In collaboration with the SAG-AFTRA Foundation and The Actors Fund, SAG-AFTRA has expanded existing intervention tools and survivor support services. At SAG-AFTRA, more than 100 first- and rapid-responder staff have been trained across the organization, including specialized assessment and intervention training for field representatives. Additional experts have been brought on for intake and case management of complaints, and the union’s long-running 24/7 safety hotline has evolved to include a specialized trauma hotline for members who are experiencing, or who have experienced, sexual harassment or assault.
In addition, SAG-AFTRA is leading a proactive legislative agenda at the federal and state levels that expands and strengthens sexual harassment laws, mandates training for nonsupervisory staff, aims to dismantle the legal barriers to reporting misconduct, extends protections to workers outside of a traditional employment relationship, prohibits the use of nondisclosure agreements in employment agreements, and targets image-based sexual abuse and on-set coercion.
In California, for example, SAG-AFTRA supported the passage of Senate Bill 1300, which prohibits an employer from requiring an individual to sign away their rights under the state anti-discrimination and anti-harassment law in exchange for a raise or as a condition of employment. The law also prohibits employers from requiring an employee to sign any documents that deny an employee’s right to disclose information about unlawful acts in the workplace, including sexual harassment.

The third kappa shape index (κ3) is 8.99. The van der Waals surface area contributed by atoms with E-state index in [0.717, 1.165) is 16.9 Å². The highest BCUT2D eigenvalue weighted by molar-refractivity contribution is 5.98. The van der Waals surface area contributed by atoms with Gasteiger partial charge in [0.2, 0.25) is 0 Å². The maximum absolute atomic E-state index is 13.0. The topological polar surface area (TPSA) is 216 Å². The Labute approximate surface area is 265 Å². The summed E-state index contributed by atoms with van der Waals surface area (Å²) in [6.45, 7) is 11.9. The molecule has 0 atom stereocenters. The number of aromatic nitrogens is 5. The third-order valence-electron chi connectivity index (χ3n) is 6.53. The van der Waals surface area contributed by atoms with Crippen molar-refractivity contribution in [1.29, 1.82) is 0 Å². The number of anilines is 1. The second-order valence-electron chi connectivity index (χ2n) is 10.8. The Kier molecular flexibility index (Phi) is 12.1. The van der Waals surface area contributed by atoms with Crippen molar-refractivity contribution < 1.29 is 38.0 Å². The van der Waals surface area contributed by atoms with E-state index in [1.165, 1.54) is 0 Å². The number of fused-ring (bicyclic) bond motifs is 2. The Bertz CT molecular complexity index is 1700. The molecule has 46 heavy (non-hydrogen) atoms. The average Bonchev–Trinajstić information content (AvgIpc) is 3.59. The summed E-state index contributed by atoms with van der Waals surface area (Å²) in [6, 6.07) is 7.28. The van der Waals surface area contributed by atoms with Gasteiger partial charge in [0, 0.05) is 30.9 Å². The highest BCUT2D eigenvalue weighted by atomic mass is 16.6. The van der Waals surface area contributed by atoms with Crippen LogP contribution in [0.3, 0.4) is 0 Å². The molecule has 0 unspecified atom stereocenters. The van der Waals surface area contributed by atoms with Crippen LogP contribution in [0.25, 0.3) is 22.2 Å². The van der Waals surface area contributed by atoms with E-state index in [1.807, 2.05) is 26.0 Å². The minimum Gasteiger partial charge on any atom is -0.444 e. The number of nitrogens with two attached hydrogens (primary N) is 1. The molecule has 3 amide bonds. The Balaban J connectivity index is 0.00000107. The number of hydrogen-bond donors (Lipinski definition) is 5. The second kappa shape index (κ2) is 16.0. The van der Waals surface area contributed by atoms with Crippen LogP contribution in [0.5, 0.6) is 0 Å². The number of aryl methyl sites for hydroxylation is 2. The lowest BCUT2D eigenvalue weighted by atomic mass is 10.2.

Senate Bill 224 expanded sexual harassment protections to explicitly prohibit sexual harassment in certain business relationships that exist outside of the employer-employee legal structure, and Senate Bill 820 prohibited secrecy provisions in settlement agreements following sexual abuse, harassment and discrimination.
In New York, the union supported the successful passage of several bills over a two-year period. Senate Bill 6577 adjusted the statute of limitations for second- and third-degree rape from 5 years to 20 and 10 years, respectively; enhanced damages to include punitive damages and attorney fees in employment discrimination cases; and lowered the “severe and pervasive” standard in sexual harassment cases that denies many victims recourse. Senate Bill 4345 made it a second-degree felony to coerce someone to appear nude in a film. New York state and city have both broadened the statute of limitations for filing sexual harassment claims from one year to three years and have expanded sexual harassment training requirements to nonsupervisors, an essential tool to address the harassment that can occur among co-workers or co-stars.
Together, these victories take on the culture of silence that protects abusers and reﬂect an evolving understanding of workplace harassment and abuse. Yet, despite measurable progress, there is more work to be done.